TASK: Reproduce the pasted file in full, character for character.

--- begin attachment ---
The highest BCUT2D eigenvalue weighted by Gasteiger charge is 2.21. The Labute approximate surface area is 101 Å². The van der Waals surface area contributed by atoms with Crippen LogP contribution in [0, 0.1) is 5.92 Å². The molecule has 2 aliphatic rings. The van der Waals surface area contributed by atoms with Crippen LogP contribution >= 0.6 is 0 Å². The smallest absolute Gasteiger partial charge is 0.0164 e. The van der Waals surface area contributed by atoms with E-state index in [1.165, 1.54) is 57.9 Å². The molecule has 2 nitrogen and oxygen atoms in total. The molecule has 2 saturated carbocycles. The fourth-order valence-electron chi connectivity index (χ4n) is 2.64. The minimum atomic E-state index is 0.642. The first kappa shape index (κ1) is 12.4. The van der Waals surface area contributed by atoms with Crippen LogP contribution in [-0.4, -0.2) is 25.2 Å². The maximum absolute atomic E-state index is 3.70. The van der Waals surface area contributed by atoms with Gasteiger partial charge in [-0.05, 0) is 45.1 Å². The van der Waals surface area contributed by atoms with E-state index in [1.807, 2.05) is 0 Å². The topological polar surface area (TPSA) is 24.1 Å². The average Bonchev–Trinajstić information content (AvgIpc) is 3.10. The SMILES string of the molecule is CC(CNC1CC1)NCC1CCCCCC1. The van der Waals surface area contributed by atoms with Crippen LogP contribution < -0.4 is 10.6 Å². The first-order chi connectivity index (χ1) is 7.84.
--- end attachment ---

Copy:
The highest BCUT2D eigenvalue weighted by Gasteiger charge is 2.21. The Labute approximate surface area is 101 Å². The van der Waals surface area contributed by atoms with Crippen LogP contribution in [0, 0.1) is 5.92 Å². The molecule has 2 aliphatic rings. The van der Waals surface area contributed by atoms with Crippen LogP contribution >= 0.6 is 0 Å². The smallest absolute Gasteiger partial charge is 0.0164 e. The van der Waals surface area contributed by atoms with E-state index in [1.165, 1.54) is 57.9 Å². The molecule has 2 nitrogen and oxygen atoms in total. The molecule has 2 saturated carbocycles. The fourth-order valence-electron chi connectivity index (χ4n) is 2.64. The minimum atomic E-state index is 0.642. The first kappa shape index (κ1) is 12.4. The van der Waals surface area contributed by atoms with Crippen LogP contribution in [-0.4, -0.2) is 25.2 Å². The maximum absolute atomic E-state index is 3.70. The van der Waals surface area contributed by atoms with Gasteiger partial charge in [-0.05, 0) is 45.1 Å². The van der Waals surface area contributed by atoms with E-state index in [1.807, 2.05) is 0 Å². The topological polar surface area (TPSA) is 24.1 Å². The average Bonchev–Trinajstić information content (AvgIpc) is 3.10. The SMILES string of the molecule is CC(CNC1CC1)NCC1CCCCCC1. The van der Waals surface area contributed by atoms with Crippen LogP contribution < -0.4 is 10.6 Å². The first-order chi connectivity index (χ1) is 7.84.